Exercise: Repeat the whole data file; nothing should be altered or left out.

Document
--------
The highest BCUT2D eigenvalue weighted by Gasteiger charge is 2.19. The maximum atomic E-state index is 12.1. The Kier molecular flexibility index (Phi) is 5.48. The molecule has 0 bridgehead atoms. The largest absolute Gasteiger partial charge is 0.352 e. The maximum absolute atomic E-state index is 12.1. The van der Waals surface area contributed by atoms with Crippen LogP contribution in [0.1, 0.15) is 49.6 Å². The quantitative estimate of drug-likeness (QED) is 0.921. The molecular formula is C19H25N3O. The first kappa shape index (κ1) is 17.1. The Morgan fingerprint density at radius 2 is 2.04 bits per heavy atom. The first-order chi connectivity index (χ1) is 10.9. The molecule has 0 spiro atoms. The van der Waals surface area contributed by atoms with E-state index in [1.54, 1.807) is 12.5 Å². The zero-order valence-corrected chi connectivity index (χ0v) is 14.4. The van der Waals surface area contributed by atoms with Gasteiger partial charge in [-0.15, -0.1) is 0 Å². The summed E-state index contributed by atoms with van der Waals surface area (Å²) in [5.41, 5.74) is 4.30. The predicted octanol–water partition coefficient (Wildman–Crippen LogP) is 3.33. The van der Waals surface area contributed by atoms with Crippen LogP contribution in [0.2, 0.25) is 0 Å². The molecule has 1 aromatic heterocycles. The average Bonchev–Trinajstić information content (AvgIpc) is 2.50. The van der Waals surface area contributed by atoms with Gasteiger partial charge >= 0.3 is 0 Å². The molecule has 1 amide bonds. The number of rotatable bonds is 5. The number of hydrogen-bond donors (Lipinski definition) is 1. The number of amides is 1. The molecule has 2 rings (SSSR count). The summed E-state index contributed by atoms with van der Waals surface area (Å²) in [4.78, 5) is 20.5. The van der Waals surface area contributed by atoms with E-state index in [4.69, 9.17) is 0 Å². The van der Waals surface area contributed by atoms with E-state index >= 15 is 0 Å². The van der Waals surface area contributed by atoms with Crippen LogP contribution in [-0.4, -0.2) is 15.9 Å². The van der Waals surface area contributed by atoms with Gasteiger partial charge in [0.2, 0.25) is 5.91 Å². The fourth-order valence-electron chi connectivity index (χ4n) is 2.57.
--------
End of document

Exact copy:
The highest BCUT2D eigenvalue weighted by Gasteiger charge is 2.19. The maximum atomic E-state index is 12.1. The Kier molecular flexibility index (Phi) is 5.48. The molecule has 0 bridgehead atoms. The largest absolute Gasteiger partial charge is 0.352 e. The maximum absolute atomic E-state index is 12.1. The van der Waals surface area contributed by atoms with Crippen LogP contribution in [0.1, 0.15) is 49.6 Å². The quantitative estimate of drug-likeness (QED) is 0.921. The molecular formula is C19H25N3O. The first kappa shape index (κ1) is 17.1. The Morgan fingerprint density at radius 2 is 2.04 bits per heavy atom. The first-order chi connectivity index (χ1) is 10.9. The molecule has 0 spiro atoms. The van der Waals surface area contributed by atoms with E-state index in [1.54, 1.807) is 12.5 Å². The zero-order valence-corrected chi connectivity index (χ0v) is 14.4. The van der Waals surface area contributed by atoms with Gasteiger partial charge in [-0.15, -0.1) is 0 Å². The summed E-state index contributed by atoms with van der Waals surface area (Å²) in [5.41, 5.74) is 4.30. The predicted octanol–water partition coefficient (Wildman–Crippen LogP) is 3.33. The van der Waals surface area contributed by atoms with Crippen LogP contribution in [0.2, 0.25) is 0 Å². The molecule has 1 aromatic heterocycles. The average Bonchev–Trinajstić information content (AvgIpc) is 2.50. The van der Waals surface area contributed by atoms with Gasteiger partial charge >= 0.3 is 0 Å². The molecule has 1 amide bonds. The number of rotatable bonds is 5. The number of hydrogen-bond donors (Lipinski definition) is 1. The number of amides is 1. The molecule has 2 rings (SSSR count). The summed E-state index contributed by atoms with van der Waals surface area (Å²) in [4.78, 5) is 20.5. The van der Waals surface area contributed by atoms with E-state index in [4.69, 9.17) is 0 Å². The van der Waals surface area contributed by atoms with E-state index >= 15 is 0 Å². The van der Waals surface area contributed by atoms with Crippen LogP contribution in [-0.4, -0.2) is 15.9 Å². The van der Waals surface area contributed by atoms with Gasteiger partial charge in [0.2, 0.25) is 5.91 Å². The fourth-order valence-electron chi connectivity index (χ4n) is 2.57.